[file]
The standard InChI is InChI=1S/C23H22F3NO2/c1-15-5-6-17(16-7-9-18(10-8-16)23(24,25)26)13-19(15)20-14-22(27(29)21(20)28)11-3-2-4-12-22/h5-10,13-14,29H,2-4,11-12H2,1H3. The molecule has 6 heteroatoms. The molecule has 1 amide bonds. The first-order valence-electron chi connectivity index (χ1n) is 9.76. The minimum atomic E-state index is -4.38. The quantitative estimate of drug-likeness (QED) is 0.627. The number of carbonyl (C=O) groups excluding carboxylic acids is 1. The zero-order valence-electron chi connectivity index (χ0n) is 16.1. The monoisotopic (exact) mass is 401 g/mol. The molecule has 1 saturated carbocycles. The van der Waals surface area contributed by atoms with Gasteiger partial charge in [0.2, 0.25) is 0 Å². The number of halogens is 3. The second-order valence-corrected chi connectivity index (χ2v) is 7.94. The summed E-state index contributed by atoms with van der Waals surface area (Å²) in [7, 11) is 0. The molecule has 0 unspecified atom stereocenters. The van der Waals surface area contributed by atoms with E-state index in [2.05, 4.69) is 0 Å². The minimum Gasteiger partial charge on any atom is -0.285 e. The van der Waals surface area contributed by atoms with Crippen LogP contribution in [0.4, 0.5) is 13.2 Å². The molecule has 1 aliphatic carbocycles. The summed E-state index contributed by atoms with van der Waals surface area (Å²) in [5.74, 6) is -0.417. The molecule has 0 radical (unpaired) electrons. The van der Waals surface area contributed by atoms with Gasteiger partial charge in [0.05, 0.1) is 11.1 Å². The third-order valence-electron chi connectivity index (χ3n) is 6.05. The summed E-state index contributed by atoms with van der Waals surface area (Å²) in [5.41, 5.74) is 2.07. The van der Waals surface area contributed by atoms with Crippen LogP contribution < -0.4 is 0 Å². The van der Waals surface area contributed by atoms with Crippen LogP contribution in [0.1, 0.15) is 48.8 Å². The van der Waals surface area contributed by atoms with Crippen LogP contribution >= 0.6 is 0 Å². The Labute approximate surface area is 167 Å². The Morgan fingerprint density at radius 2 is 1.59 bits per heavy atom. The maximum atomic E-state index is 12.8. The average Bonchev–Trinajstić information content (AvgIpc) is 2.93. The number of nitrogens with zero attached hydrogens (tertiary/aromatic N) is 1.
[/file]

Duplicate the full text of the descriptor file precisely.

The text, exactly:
The standard InChI is InChI=1S/C23H22F3NO2/c1-15-5-6-17(16-7-9-18(10-8-16)23(24,25)26)13-19(15)20-14-22(27(29)21(20)28)11-3-2-4-12-22/h5-10,13-14,29H,2-4,11-12H2,1H3. The molecule has 6 heteroatoms. The molecule has 1 amide bonds. The first-order valence-electron chi connectivity index (χ1n) is 9.76. The minimum atomic E-state index is -4.38. The quantitative estimate of drug-likeness (QED) is 0.627. The number of carbonyl (C=O) groups excluding carboxylic acids is 1. The zero-order valence-electron chi connectivity index (χ0n) is 16.1. The monoisotopic (exact) mass is 401 g/mol. The molecule has 1 saturated carbocycles. The van der Waals surface area contributed by atoms with Gasteiger partial charge in [0.2, 0.25) is 0 Å². The number of halogens is 3. The second-order valence-corrected chi connectivity index (χ2v) is 7.94. The summed E-state index contributed by atoms with van der Waals surface area (Å²) in [7, 11) is 0. The molecule has 0 unspecified atom stereocenters. The van der Waals surface area contributed by atoms with E-state index in [2.05, 4.69) is 0 Å². The minimum Gasteiger partial charge on any atom is -0.285 e. The van der Waals surface area contributed by atoms with Crippen LogP contribution in [0.4, 0.5) is 13.2 Å². The molecule has 1 aliphatic carbocycles. The summed E-state index contributed by atoms with van der Waals surface area (Å²) in [5.74, 6) is -0.417. The molecule has 0 radical (unpaired) electrons. The van der Waals surface area contributed by atoms with Gasteiger partial charge in [0.05, 0.1) is 11.1 Å². The third-order valence-electron chi connectivity index (χ3n) is 6.05. The summed E-state index contributed by atoms with van der Waals surface area (Å²) in [5.41, 5.74) is 2.07. The van der Waals surface area contributed by atoms with Crippen LogP contribution < -0.4 is 0 Å². The van der Waals surface area contributed by atoms with Crippen LogP contribution in [0.1, 0.15) is 48.8 Å². The van der Waals surface area contributed by atoms with Crippen LogP contribution >= 0.6 is 0 Å². The Labute approximate surface area is 167 Å². The Morgan fingerprint density at radius 2 is 1.59 bits per heavy atom. The maximum atomic E-state index is 12.8. The average Bonchev–Trinajstić information content (AvgIpc) is 2.93. The number of nitrogens with zero attached hydrogens (tertiary/aromatic N) is 1.